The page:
18 Aug 2020

Covid-19: Exhausted lab workers having trouble with demand

7:29 am on 18 August 2020

Exhausted lab workers working long hours testing for Covid-19are warning safety could be compromised if the huge demand continues.

A lab assistant manipulates samples, at a COVID-19 screening centre of Saint Andre Hospital in Bordeaux, on May 20, 2020, as the hospital takes part in an operation of a screening and testing drive of the COVID-19 (novel coronavirus), organised in the city centre. (Photo by GEORGES GOBET / AFP)

File photo. Photo: AFP

Auckland laboratories have been smashing their previous daily testing records as tens of thousands of people heed the call to get a swab.

Many lab workers were doing 12-hour shifts to help to keep up with the demand.

The medical director of Labtests, Gary McAuliffe, said it was processing 10 times more tests than normal.

It had been planning for a possible surge since the last outbreak.

It was moving admin staff, would temporarily recruit university scientists, had repurposed lab equipment from other areas and was getting help from labs in other parts of the country, he said.

Apex Union laboratories organiser David Munro said long hours were standard all over the city at the moment, with social distancing difficult in the packed labs.

"Some of the processes requires people to be in full PPE and they're sweating like a pig, as one delegate said to me," Munro said.

Labtest's McAuliffe said it would be hard for people to continue at the current pace beyond this week.

If demand stayed high, the Ministry of Health should consider reducing routine testing for other conditions around the rest of the country so labs had more capacity to help with the Auckland Covid response, he said.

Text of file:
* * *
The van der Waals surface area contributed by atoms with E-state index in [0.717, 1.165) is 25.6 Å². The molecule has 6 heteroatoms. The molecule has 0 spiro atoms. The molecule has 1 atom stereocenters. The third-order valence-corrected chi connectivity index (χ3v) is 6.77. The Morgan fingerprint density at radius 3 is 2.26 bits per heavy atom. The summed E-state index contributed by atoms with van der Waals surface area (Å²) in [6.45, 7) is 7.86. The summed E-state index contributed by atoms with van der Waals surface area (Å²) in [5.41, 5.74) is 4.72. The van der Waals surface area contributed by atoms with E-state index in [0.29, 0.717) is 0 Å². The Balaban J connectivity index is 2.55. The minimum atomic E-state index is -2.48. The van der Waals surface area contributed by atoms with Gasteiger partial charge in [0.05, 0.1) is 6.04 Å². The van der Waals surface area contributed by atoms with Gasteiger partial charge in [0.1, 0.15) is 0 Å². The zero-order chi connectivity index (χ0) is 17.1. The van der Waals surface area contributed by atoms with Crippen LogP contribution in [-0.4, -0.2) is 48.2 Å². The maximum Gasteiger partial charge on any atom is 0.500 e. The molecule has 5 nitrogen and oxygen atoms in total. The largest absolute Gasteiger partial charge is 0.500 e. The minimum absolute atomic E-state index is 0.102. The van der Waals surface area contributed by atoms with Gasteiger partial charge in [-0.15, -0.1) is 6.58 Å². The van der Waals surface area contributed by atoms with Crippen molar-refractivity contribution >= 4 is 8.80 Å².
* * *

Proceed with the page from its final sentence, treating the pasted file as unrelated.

Apex's Dave Munro warned occupational overuse conditions could set in because of the high rate of repetitive work - like placing samples in machines, or taking caps off them over and over again.

Testers had been asked to screw caps tightly onto samples after one came loose and spilt in a lab - but now some were screwed on so tightly, technicians sometimes had to use pliers to get them off, he said

The aging IT systems and machines were vulnerable to breaking, causing big delays if the testing number stayed high, he said.

The College of Pathologists president Michael Dray said it has been impressive to see labs - and the people that staff them - step up

It was hard to know how long the current surge would last and whether similar situations would become the 'new normal,' he said.

Lab scientist and union rep Bryan Raills said his colleagues at Counties Manukau DHB were among those working huge days.

People were happy to go the extra mile for now, but they could not sustain that forever, he said.

The Ministry of Health said it was not considering reducing routine tests in other parts of the country, but it was looking at increasing testing capacity and was encouraging doctors not to order non-urgent testing at the moment.

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